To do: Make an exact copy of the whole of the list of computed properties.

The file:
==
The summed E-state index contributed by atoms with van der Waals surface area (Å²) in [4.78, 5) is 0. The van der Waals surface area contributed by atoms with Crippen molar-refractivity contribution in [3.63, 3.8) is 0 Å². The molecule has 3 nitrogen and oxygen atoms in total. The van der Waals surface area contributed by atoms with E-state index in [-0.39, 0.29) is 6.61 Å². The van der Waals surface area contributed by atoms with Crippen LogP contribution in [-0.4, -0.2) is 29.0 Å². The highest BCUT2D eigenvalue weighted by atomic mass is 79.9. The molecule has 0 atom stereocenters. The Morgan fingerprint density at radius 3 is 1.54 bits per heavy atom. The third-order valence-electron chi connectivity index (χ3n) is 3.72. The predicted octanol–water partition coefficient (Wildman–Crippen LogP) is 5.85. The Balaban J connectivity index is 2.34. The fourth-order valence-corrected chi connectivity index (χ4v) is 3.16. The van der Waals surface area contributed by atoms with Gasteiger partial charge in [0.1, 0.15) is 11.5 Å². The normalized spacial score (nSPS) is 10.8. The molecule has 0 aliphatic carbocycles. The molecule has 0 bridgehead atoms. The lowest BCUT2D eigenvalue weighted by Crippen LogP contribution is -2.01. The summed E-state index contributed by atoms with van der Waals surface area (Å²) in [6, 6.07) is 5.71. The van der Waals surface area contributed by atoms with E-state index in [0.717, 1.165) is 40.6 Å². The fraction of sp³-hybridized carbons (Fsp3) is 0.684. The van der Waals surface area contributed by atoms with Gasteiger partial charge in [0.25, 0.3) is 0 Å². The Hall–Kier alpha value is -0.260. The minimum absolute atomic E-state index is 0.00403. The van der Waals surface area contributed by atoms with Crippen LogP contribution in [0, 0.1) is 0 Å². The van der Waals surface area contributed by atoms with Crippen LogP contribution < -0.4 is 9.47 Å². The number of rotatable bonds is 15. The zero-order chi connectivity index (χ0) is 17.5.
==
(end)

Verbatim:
The summed E-state index contributed by atoms with van der Waals surface area (Å²) in [4.78, 5) is 0. The van der Waals surface area contributed by atoms with Crippen molar-refractivity contribution in [3.63, 3.8) is 0 Å². The molecule has 3 nitrogen and oxygen atoms in total. The van der Waals surface area contributed by atoms with E-state index in [-0.39, 0.29) is 6.61 Å². The van der Waals surface area contributed by atoms with Crippen LogP contribution in [-0.4, -0.2) is 29.0 Å². The highest BCUT2D eigenvalue weighted by atomic mass is 79.9. The molecule has 0 atom stereocenters. The Morgan fingerprint density at radius 3 is 1.54 bits per heavy atom. The third-order valence-electron chi connectivity index (χ3n) is 3.72. The predicted octanol–water partition coefficient (Wildman–Crippen LogP) is 5.85. The Balaban J connectivity index is 2.34. The fourth-order valence-corrected chi connectivity index (χ4v) is 3.16. The van der Waals surface area contributed by atoms with Gasteiger partial charge in [0.1, 0.15) is 11.5 Å². The normalized spacial score (nSPS) is 10.8. The molecule has 0 aliphatic carbocycles. The molecule has 0 bridgehead atoms. The lowest BCUT2D eigenvalue weighted by Crippen LogP contribution is -2.01. The summed E-state index contributed by atoms with van der Waals surface area (Å²) in [6, 6.07) is 5.71. The van der Waals surface area contributed by atoms with E-state index in [0.717, 1.165) is 40.6 Å². The fraction of sp³-hybridized carbons (Fsp3) is 0.684. The van der Waals surface area contributed by atoms with Gasteiger partial charge in [0.25, 0.3) is 0 Å². The Hall–Kier alpha value is -0.260. The minimum absolute atomic E-state index is 0.00403. The van der Waals surface area contributed by atoms with Crippen LogP contribution in [0, 0.1) is 0 Å². The van der Waals surface area contributed by atoms with Crippen LogP contribution < -0.4 is 9.47 Å². The number of rotatable bonds is 15. The zero-order chi connectivity index (χ0) is 17.5.